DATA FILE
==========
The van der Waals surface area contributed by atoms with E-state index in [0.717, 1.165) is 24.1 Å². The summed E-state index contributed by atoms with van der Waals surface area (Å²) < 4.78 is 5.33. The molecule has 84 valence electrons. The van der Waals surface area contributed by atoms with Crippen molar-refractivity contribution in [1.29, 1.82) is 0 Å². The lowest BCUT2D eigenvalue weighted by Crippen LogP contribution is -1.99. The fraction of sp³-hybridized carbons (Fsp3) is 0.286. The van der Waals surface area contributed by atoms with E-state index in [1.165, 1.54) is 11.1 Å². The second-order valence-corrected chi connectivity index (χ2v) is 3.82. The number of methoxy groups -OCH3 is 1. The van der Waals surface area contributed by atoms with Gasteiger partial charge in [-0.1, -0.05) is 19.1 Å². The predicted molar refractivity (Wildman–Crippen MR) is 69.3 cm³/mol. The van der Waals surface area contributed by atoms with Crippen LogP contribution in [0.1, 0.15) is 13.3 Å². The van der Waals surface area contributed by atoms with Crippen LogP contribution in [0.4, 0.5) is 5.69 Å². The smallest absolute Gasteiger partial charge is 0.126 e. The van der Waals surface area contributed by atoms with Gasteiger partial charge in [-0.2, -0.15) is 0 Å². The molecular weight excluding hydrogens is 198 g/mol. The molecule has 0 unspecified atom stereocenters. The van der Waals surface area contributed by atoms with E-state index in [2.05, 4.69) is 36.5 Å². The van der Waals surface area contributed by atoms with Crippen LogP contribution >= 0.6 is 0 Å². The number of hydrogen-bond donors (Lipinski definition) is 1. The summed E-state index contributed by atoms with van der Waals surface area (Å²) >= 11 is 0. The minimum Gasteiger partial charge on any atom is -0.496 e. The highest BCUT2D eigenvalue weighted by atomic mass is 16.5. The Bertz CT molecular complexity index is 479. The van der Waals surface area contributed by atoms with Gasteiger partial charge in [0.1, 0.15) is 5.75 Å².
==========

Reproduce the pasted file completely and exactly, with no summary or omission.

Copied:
The van der Waals surface area contributed by atoms with E-state index in [0.717, 1.165) is 24.1 Å². The summed E-state index contributed by atoms with van der Waals surface area (Å²) < 4.78 is 5.33. The molecule has 84 valence electrons. The van der Waals surface area contributed by atoms with Crippen molar-refractivity contribution in [1.29, 1.82) is 0 Å². The lowest BCUT2D eigenvalue weighted by Crippen LogP contribution is -1.99. The fraction of sp³-hybridized carbons (Fsp3) is 0.286. The van der Waals surface area contributed by atoms with E-state index in [1.165, 1.54) is 11.1 Å². The second-order valence-corrected chi connectivity index (χ2v) is 3.82. The number of methoxy groups -OCH3 is 1. The van der Waals surface area contributed by atoms with Gasteiger partial charge in [-0.1, -0.05) is 19.1 Å². The predicted molar refractivity (Wildman–Crippen MR) is 69.3 cm³/mol. The van der Waals surface area contributed by atoms with Crippen LogP contribution in [0.1, 0.15) is 13.3 Å². The van der Waals surface area contributed by atoms with Crippen LogP contribution in [0.4, 0.5) is 5.69 Å². The smallest absolute Gasteiger partial charge is 0.126 e. The van der Waals surface area contributed by atoms with Gasteiger partial charge in [-0.2, -0.15) is 0 Å². The molecular weight excluding hydrogens is 198 g/mol. The molecule has 0 unspecified atom stereocenters. The van der Waals surface area contributed by atoms with E-state index in [2.05, 4.69) is 36.5 Å². The van der Waals surface area contributed by atoms with Crippen LogP contribution >= 0.6 is 0 Å². The number of hydrogen-bond donors (Lipinski definition) is 1. The summed E-state index contributed by atoms with van der Waals surface area (Å²) >= 11 is 0. The minimum Gasteiger partial charge on any atom is -0.496 e. The highest BCUT2D eigenvalue weighted by atomic mass is 16.5. The Bertz CT molecular complexity index is 479. The van der Waals surface area contributed by atoms with Gasteiger partial charge in [0.1, 0.15) is 5.75 Å².